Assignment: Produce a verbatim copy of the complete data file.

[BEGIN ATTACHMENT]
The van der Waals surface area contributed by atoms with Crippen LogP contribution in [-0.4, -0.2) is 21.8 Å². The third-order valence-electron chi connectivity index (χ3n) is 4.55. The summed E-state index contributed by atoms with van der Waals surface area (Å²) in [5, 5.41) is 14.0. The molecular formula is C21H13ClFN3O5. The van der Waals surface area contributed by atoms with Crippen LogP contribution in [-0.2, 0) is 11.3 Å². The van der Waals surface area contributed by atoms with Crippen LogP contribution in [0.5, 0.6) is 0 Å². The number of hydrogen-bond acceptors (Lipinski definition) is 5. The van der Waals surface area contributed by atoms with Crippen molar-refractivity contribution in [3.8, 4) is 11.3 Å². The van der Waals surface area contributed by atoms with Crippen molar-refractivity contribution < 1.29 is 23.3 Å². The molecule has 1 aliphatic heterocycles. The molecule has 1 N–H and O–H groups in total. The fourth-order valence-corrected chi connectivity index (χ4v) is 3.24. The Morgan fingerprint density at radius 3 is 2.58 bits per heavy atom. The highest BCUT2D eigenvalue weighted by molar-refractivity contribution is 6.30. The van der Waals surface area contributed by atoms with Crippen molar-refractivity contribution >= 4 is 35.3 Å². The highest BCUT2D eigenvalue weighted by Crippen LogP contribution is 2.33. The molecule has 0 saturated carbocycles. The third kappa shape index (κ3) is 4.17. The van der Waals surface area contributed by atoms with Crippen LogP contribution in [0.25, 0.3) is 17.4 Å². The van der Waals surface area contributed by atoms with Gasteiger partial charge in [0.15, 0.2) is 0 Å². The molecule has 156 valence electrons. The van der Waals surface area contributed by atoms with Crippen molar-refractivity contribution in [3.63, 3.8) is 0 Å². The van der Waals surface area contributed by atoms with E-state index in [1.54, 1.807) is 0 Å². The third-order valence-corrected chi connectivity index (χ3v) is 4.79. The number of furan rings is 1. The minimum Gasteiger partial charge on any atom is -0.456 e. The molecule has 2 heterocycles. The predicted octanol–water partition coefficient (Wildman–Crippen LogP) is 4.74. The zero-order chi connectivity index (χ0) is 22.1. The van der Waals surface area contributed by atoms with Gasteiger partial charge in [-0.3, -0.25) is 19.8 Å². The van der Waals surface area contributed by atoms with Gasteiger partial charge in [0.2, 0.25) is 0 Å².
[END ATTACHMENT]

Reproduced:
The van der Waals surface area contributed by atoms with Crippen LogP contribution in [-0.4, -0.2) is 21.8 Å². The third-order valence-electron chi connectivity index (χ3n) is 4.55. The summed E-state index contributed by atoms with van der Waals surface area (Å²) in [5, 5.41) is 14.0. The molecular formula is C21H13ClFN3O5. The van der Waals surface area contributed by atoms with Crippen LogP contribution in [-0.2, 0) is 11.3 Å². The van der Waals surface area contributed by atoms with Crippen LogP contribution in [0.5, 0.6) is 0 Å². The number of hydrogen-bond acceptors (Lipinski definition) is 5. The van der Waals surface area contributed by atoms with Crippen molar-refractivity contribution in [3.8, 4) is 11.3 Å². The van der Waals surface area contributed by atoms with Crippen molar-refractivity contribution < 1.29 is 23.3 Å². The molecule has 1 aliphatic heterocycles. The molecule has 1 N–H and O–H groups in total. The fourth-order valence-corrected chi connectivity index (χ4v) is 3.24. The Morgan fingerprint density at radius 3 is 2.58 bits per heavy atom. The highest BCUT2D eigenvalue weighted by molar-refractivity contribution is 6.30. The van der Waals surface area contributed by atoms with Crippen molar-refractivity contribution >= 4 is 35.3 Å². The highest BCUT2D eigenvalue weighted by Crippen LogP contribution is 2.33. The molecule has 0 saturated carbocycles. The third kappa shape index (κ3) is 4.17. The van der Waals surface area contributed by atoms with Crippen LogP contribution in [0.25, 0.3) is 17.4 Å². The van der Waals surface area contributed by atoms with Gasteiger partial charge in [0.15, 0.2) is 0 Å². The molecule has 156 valence electrons. The van der Waals surface area contributed by atoms with Crippen molar-refractivity contribution in [3.63, 3.8) is 0 Å². The van der Waals surface area contributed by atoms with E-state index in [1.54, 1.807) is 0 Å². The third-order valence-corrected chi connectivity index (χ3v) is 4.79. The number of furan rings is 1. The minimum Gasteiger partial charge on any atom is -0.456 e. The molecule has 2 heterocycles. The predicted octanol–water partition coefficient (Wildman–Crippen LogP) is 4.74. The zero-order chi connectivity index (χ0) is 22.1. The van der Waals surface area contributed by atoms with Gasteiger partial charge in [-0.3, -0.25) is 19.8 Å². The van der Waals surface area contributed by atoms with Gasteiger partial charge in [0.2, 0.25) is 0 Å².